What Women Want

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I wonder if women want the same things online as they want in a school classroom for students?

At first glance, more women teach in schools than men, and an increasing number of women hold important administrative positions throughout education. It also appears obvious that men developed and mostly controlled and funded early adoption of advanced technologies, including in schools.

By accepting these stipulations, it seems reasonable to argue that education technology policies and practices must find acceptance among professional women in schools in order for Tablet PCs and other advanced technologies to be readily available for student learning anywhere, anytime about any school subject.

A parallel situation exists in online purchasing or e-commerce. Kelly Mooney, President of Resource Interactive, is co-author of “What Women Want” report. She describes results of in-depth interviews with women as well as 4,000 online surveys of female online shoppers, in addition to an array of secondary data.

Her report seems consistent with what I observed while working (in another life) with a prominent, women-owned and operated online computer company. Men should take Mooney’s findings and conclusions seriously, if we want more students to learn with advanced technologies.

In short, in 2004, female shoppers made 64 percent of online purchases. She also identifies ten things women want but are not getting online.

1. The Big Picture: they prefer shopping with a context in mind.
2. To Control the Edit: let them control the navigation to look for a product “the way they want to get to it, not the way the retailer wants you to see it.”
3. Details. Details. Details: they want richer details.
4. Experience by Proxy: women trust other women who have tried the service, brand and who have an expert point of view about it.
5. To Pause and Play: life is about interruptions, sometimes intended temporary breaks.
6. Act on Inspiration: don’t make a shopper hunt for a relevant product page.
7. To Gratify at the Point of Decision: the point of purchase and point of decision occur at two different moments. State availability conditions upfront.
8. Full Service Gifting: including an e-mail confirmation that the gift arrived.
9. To Be Remembered: build a profile that includes everything she wants to know, including preferences and special offers, added values for logging in.
10. To Feel Understood: they want to click on a site and say, “Okay, this retailer gets me.”

Mooney suggests that merchants engage in a “deep listening odyssey” with female buyers.

I don’t know of a comparable study reporting how professional female educators work with advanced technology in schools. This seems like a good dissertation topic for someone.

Until then, it seems useful to assume, as in e-commerce, that women appear as prime drivers, perhaps the prime drivers of acceptance of advanced technology in schools.

Perhaps someone (a woman?) will adapt Mooney’s ten points to ways for educators to increase acceptance of advanced technologies – like a Tablet PC – in more school classrooms.

Here are some questions this study helped me focus on. I’ll think about these a bit more. I don’t think answers to any of these questions is lack of money. That’s too easy. There’s lots of money. I’ve found (as have legions of others) in education and business that money flows to good ideas. It really does!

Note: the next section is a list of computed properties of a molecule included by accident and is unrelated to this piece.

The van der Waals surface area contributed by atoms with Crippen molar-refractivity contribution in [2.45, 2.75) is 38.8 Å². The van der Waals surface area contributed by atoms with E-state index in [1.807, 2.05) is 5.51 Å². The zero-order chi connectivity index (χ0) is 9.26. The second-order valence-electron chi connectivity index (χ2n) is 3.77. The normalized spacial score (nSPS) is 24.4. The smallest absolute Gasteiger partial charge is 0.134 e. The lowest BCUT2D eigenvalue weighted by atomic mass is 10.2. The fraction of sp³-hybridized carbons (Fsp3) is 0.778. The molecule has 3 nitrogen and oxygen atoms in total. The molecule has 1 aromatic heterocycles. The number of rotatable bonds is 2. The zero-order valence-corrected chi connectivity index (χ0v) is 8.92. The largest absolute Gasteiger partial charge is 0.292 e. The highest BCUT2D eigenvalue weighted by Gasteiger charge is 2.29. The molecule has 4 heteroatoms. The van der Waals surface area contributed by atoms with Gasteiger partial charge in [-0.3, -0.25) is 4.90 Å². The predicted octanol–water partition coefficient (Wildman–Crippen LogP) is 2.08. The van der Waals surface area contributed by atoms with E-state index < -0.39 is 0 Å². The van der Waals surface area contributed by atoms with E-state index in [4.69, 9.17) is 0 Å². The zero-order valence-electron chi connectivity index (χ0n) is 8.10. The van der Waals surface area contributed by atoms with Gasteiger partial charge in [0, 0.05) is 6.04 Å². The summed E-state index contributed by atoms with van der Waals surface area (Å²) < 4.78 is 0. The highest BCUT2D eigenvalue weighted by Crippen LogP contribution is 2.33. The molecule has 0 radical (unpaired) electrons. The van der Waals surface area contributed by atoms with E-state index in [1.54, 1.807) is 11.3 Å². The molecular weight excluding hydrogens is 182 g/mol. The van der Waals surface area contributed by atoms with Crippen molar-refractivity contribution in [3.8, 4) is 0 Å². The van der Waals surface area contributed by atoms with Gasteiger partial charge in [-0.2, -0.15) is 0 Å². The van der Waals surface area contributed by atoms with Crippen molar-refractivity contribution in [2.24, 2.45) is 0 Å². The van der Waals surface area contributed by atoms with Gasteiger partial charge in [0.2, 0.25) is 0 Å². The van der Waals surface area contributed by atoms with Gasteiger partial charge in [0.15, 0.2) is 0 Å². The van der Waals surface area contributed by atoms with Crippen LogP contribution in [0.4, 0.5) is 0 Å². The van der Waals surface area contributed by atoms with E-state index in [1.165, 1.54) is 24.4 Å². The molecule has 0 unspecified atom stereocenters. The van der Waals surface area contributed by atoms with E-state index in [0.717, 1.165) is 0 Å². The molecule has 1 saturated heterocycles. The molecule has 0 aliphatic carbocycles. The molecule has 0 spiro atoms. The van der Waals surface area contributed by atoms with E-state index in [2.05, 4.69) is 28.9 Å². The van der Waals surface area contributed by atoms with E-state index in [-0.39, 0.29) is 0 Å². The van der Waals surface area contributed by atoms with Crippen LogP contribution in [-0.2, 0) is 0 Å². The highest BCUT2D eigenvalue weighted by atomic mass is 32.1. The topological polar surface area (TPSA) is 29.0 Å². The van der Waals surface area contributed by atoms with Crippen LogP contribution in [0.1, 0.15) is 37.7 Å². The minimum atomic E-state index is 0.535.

Do educators have reasons different from what women want in online buying for not accepting or finding a Tablet PC a compelling tool for students? Why don’t teachers demand that every child in their classroom have a Tablet PC or another advanced mobile computing device? Why has HP’s free distribution of Tablet PCs to schools not created a ground swell of demand for more Tablet PCs? Why have other computer manufacturers not pushed harder for their products in schools? Why will a school superintendent buy a new 17-inch notebook with bells and whistles while relegating her children to a 486 desktop with an old 15-inch CRT monitor at home and no computers in their classrooms?

If educators could wave a magic wand and get their wish, what advanced technologies (if any?) do educators want for use by themselves and students? When do we want these technologies?

Hmmm. This is interesting.

Resource Interactive

1 COMMENT

  1. Point me in the direction of $5 million for each of four years and I’ll show you a *real* pilot project…

  2. I take your offer seriously. I’ll be glad to review your ideas with you off-line, if you’d like to do so. I’m convinced, based on experience, and logic that money exists for good ideas. I’m sure your idea is a good one. At the level of money you’re suggesting, your project will face strong competition. But it’s doable. That level money exists for more projects. In part, any project must show evidence that your project is “good,” that it will generate results beyond existing classroom procedures. Start building that evidence with the resources you already have assigned to you in your classes. Use your own Tablet PC to start with. Set it up for automatic data collection, counting transactions, or something that shows how you generate your results. This is a technical, disciplined process. It has been done routinely for decades in projects in many public school classes. Demonstrate that your procedures generate results superior to other procedures. Review these data with someone who finds them compelling. You know the drill. It’s doable. I know this will read like pap, but I’ve done it and seen it done many times. Listen to suggestions from the doers, not the againers and excusers. Continue to assume the money waits for your data. It probably does.